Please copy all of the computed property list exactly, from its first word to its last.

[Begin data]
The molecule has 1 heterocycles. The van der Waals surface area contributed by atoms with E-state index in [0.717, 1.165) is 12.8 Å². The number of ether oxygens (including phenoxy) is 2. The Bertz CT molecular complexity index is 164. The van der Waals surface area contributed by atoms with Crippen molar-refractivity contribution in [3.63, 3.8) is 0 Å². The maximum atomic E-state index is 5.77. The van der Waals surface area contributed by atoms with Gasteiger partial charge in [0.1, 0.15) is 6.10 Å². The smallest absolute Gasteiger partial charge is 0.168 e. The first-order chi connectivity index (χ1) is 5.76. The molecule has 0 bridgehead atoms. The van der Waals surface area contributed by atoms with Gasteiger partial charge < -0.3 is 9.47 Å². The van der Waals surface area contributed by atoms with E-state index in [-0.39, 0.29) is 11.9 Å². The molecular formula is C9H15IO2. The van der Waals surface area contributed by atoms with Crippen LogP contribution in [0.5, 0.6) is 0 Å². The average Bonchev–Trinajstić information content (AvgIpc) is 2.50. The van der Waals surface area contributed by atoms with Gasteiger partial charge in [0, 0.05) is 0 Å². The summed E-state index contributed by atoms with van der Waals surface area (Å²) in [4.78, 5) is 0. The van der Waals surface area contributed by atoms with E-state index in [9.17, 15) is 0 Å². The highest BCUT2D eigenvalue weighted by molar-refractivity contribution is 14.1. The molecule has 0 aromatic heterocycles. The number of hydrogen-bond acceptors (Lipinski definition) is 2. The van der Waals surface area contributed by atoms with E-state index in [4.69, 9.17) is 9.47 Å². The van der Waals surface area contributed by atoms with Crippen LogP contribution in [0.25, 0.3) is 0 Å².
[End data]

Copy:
The molecule has 1 heterocycles. The van der Waals surface area contributed by atoms with E-state index in [0.717, 1.165) is 12.8 Å². The number of ether oxygens (including phenoxy) is 2. The Bertz CT molecular complexity index is 164. The van der Waals surface area contributed by atoms with Crippen molar-refractivity contribution in [3.63, 3.8) is 0 Å². The maximum atomic E-state index is 5.77. The van der Waals surface area contributed by atoms with Gasteiger partial charge in [0.1, 0.15) is 6.10 Å². The smallest absolute Gasteiger partial charge is 0.168 e. The first-order chi connectivity index (χ1) is 5.76. The molecule has 0 bridgehead atoms. The van der Waals surface area contributed by atoms with Gasteiger partial charge < -0.3 is 9.47 Å². The van der Waals surface area contributed by atoms with E-state index in [-0.39, 0.29) is 11.9 Å². The molecular formula is C9H15IO2. The van der Waals surface area contributed by atoms with Crippen LogP contribution in [0.5, 0.6) is 0 Å². The average Bonchev–Trinajstić information content (AvgIpc) is 2.50. The van der Waals surface area contributed by atoms with Gasteiger partial charge in [0, 0.05) is 0 Å². The summed E-state index contributed by atoms with van der Waals surface area (Å²) in [4.78, 5) is 0. The van der Waals surface area contributed by atoms with E-state index in [9.17, 15) is 0 Å². The highest BCUT2D eigenvalue weighted by molar-refractivity contribution is 14.1. The molecule has 0 aromatic heterocycles. The number of hydrogen-bond acceptors (Lipinski definition) is 2. The van der Waals surface area contributed by atoms with E-state index in [4.69, 9.17) is 9.47 Å². The van der Waals surface area contributed by atoms with Crippen LogP contribution in [0.25, 0.3) is 0 Å².